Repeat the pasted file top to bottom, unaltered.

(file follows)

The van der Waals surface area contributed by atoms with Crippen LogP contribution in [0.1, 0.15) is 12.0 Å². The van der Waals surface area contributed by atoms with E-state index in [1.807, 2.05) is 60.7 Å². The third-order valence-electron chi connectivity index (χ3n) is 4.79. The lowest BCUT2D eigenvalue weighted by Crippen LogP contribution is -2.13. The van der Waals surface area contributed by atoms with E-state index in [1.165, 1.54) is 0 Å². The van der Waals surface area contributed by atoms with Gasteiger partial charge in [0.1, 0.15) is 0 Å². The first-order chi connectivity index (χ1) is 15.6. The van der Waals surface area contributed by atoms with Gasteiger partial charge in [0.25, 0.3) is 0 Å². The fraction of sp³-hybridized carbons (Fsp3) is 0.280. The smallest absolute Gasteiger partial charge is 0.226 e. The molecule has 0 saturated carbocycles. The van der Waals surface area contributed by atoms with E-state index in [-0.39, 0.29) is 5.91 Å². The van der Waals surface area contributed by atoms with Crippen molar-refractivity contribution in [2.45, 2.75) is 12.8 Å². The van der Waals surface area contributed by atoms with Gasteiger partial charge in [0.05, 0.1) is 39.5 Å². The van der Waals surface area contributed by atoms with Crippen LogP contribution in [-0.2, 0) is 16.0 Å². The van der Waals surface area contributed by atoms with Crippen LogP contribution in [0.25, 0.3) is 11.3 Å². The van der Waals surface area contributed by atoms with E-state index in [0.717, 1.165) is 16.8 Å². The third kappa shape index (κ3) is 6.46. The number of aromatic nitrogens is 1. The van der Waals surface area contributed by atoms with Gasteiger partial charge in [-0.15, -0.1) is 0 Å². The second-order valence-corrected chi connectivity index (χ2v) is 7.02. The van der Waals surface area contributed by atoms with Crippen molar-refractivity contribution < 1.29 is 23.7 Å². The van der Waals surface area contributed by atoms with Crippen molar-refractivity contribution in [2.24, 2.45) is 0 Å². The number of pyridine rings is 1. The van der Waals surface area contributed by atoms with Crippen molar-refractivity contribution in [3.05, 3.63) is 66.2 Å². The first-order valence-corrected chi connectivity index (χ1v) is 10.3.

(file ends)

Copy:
The van der Waals surface area contributed by atoms with Crippen LogP contribution in [0.1, 0.15) is 12.0 Å². The van der Waals surface area contributed by atoms with E-state index in [1.807, 2.05) is 60.7 Å². The third-order valence-electron chi connectivity index (χ3n) is 4.79. The lowest BCUT2D eigenvalue weighted by Crippen LogP contribution is -2.13. The van der Waals surface area contributed by atoms with E-state index in [1.165, 1.54) is 0 Å². The van der Waals surface area contributed by atoms with Gasteiger partial charge in [0.1, 0.15) is 0 Å². The first-order chi connectivity index (χ1) is 15.6. The van der Waals surface area contributed by atoms with Gasteiger partial charge in [0.25, 0.3) is 0 Å². The fraction of sp³-hybridized carbons (Fsp3) is 0.280. The smallest absolute Gasteiger partial charge is 0.226 e. The molecule has 0 saturated carbocycles. The van der Waals surface area contributed by atoms with E-state index in [-0.39, 0.29) is 5.91 Å². The van der Waals surface area contributed by atoms with Crippen molar-refractivity contribution in [2.45, 2.75) is 12.8 Å². The van der Waals surface area contributed by atoms with Gasteiger partial charge in [0.05, 0.1) is 39.5 Å². The van der Waals surface area contributed by atoms with Crippen LogP contribution in [-0.2, 0) is 16.0 Å². The van der Waals surface area contributed by atoms with Crippen LogP contribution in [0.25, 0.3) is 11.3 Å². The van der Waals surface area contributed by atoms with E-state index in [0.717, 1.165) is 16.8 Å². The third kappa shape index (κ3) is 6.46. The number of aromatic nitrogens is 1. The van der Waals surface area contributed by atoms with Gasteiger partial charge in [-0.15, -0.1) is 0 Å². The second-order valence-corrected chi connectivity index (χ2v) is 7.02. The van der Waals surface area contributed by atoms with Crippen molar-refractivity contribution < 1.29 is 23.7 Å². The van der Waals surface area contributed by atoms with Crippen molar-refractivity contribution in [2.24, 2.45) is 0 Å². The number of pyridine rings is 1. The van der Waals surface area contributed by atoms with Crippen molar-refractivity contribution in [3.05, 3.63) is 66.2 Å². The first-order valence-corrected chi connectivity index (χ1v) is 10.3.